Jane Van Sickle

“My #1 tip for creating a sales team with a culture of customer success is to create a sales team that enables a culture of customer success within your company.

Selling business that’s not a good fit does not set anyone up for success. It needs to start with your sales team as they are often the first people talking to your new customers.

In order for a sales team to do this, the sales team methodology must revolve around the needs of the potential customer and finding the value that your organization can bring. Just as importantly, if you can’t solve the issues, your sales people need to be empowered to say so.

Individually, sales people who understand the value in what they’re selling and are motivated by the purpose of being able to help others succeed are top performing sales people. They are more likely to stay with your company which means a deeper knowledge of your customers, your solution and the value it can bring.

By hiring this type of sales person and creating a team whose purpose is value selling, your new customers and your customer success team will be set up for a successful, long-term relationship.” – Jane Van Sickle, Director of Sales, Unbounce

Ian Golding“If an organisation aspires to create a culture of customer success within its sales teams, then it is absolutely imperative that it measures the success of the teams not just through their ability to sell, but through both their ability to sell and their ability to continuously improve the perception the customer has of them and the organisation.

Combining a clear understanding of ‘what the business wants’ with ‘what the customer wants’, and the collective need to achieve both of those things, should set up a sales team to succeed at sustainably growing an organisation.”–Ian J. Golding, Certified Customer Experience Professional (CCXP) – ‎Authorised Resource and Training Provider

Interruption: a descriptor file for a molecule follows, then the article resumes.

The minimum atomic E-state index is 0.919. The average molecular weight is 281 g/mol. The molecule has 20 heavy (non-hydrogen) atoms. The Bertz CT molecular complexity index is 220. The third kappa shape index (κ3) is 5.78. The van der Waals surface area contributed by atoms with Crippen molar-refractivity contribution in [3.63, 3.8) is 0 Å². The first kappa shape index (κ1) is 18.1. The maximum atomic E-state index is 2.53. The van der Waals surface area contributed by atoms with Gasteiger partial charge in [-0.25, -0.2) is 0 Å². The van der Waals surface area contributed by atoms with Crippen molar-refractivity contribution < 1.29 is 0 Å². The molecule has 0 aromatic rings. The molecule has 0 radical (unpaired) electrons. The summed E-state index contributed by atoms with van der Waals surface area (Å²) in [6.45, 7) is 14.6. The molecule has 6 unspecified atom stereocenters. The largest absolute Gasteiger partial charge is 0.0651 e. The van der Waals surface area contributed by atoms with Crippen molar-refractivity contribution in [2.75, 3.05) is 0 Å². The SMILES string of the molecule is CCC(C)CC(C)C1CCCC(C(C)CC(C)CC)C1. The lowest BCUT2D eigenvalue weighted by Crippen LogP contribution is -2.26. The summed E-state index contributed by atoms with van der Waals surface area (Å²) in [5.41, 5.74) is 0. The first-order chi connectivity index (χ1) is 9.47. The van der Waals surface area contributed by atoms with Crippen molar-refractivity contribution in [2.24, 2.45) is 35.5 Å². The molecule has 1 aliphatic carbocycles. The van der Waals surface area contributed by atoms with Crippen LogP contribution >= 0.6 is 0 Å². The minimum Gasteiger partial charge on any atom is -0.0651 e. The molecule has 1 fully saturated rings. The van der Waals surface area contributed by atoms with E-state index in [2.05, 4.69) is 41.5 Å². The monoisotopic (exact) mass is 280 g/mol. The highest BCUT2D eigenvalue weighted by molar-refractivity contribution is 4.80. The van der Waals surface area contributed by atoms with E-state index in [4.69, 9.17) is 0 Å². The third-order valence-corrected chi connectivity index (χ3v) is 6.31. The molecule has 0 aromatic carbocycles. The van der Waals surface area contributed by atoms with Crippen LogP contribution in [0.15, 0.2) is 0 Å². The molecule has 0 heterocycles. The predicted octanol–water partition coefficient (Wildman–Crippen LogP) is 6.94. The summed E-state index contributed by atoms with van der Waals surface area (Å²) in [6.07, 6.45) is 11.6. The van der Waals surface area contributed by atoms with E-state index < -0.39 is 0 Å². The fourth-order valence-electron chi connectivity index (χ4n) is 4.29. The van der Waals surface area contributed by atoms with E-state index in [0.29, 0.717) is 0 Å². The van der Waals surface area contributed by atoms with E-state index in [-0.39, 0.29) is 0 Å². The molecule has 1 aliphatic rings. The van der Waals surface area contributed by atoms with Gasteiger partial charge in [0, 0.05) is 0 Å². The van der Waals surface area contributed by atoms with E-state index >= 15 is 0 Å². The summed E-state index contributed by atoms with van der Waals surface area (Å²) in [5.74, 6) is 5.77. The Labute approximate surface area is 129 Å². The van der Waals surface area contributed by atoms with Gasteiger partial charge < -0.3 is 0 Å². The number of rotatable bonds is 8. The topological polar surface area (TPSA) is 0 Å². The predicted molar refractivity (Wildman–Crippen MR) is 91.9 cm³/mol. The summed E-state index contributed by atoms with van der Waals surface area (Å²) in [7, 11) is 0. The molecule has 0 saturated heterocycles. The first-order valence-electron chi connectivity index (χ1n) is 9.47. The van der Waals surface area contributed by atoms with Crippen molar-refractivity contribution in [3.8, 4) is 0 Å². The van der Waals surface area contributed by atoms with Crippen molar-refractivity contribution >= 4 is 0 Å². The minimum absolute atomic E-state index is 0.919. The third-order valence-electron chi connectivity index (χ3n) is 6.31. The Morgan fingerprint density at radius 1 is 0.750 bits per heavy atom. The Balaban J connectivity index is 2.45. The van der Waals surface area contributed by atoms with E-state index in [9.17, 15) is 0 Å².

“Start by hiring people who are focused on the long game.

This means everyone in the sales organization but it especially must include the CEO and sales executives. I can hear people yelling, “That won’t work for organizations that are pressured to deliver on quarterly results.”

I argue that it will.

Shareholders/stakeholders want increasing value/returns from their investment and the best way to ensure that happens is if the cost of doing business rises at a slower rate than the revenue attained from doing business. Simple math, right?

Chasing and landing new customers is an exercise that is many times more expensive to conduct than is the exercise of working with existing customers and ensuring they maximize their investment (which would lead them to renew and to grow that investment).

If this is recognized as a compelling business argument, and it clearly should be, then sales organizations will rethink the way they spend their budget and will consider the entire lifespan of a customer (from prospect to customer to advocate) in all the strategic decisions they make.

A customer-centric culture will automatically flow from this new dynamic, rewarding the right behaviors that build long-term, loyal customers.” – Peter Armaly, Customer Success Transformation Advisor, Oracle Marketing Cloud

“At WalkMe, sales isn’t about selling a feature or product, it’s about solving the customer’s pain points, one Walk-Thru at a time. A culture of success is about putting the customer’s needs to meet a goal first. The growth of our company is the natural result of creating a supportive culture of customer success across all teams, starting with our executive team.” – Emilia M. D’Anzica, Customer Engagement VP, WalkMe


David Hoffeld-
“Creating a culture of customer success within a sales team starts with the sales leadership. Decades of research suggests that sales leaders heavily shape the culture of a sales team. In other words, people naturally adopt their leader’s beliefs and behaviors.

This research-backed insight reveals the starting place for improving sales culture: leadership. The reality is that it’s easy to talk about change, but creating a productive sales culture demands that leaders first demonstrate the change that they want to see.” – David Hoffeld, CEO & Chief Sales Trainer, Hoffeld Group

Nick Mehta-

“Find things to celebrate beyond closing new deals – renewals, up-sells, references, launches, etc.” – Nick Mehta, CEO, Gainsight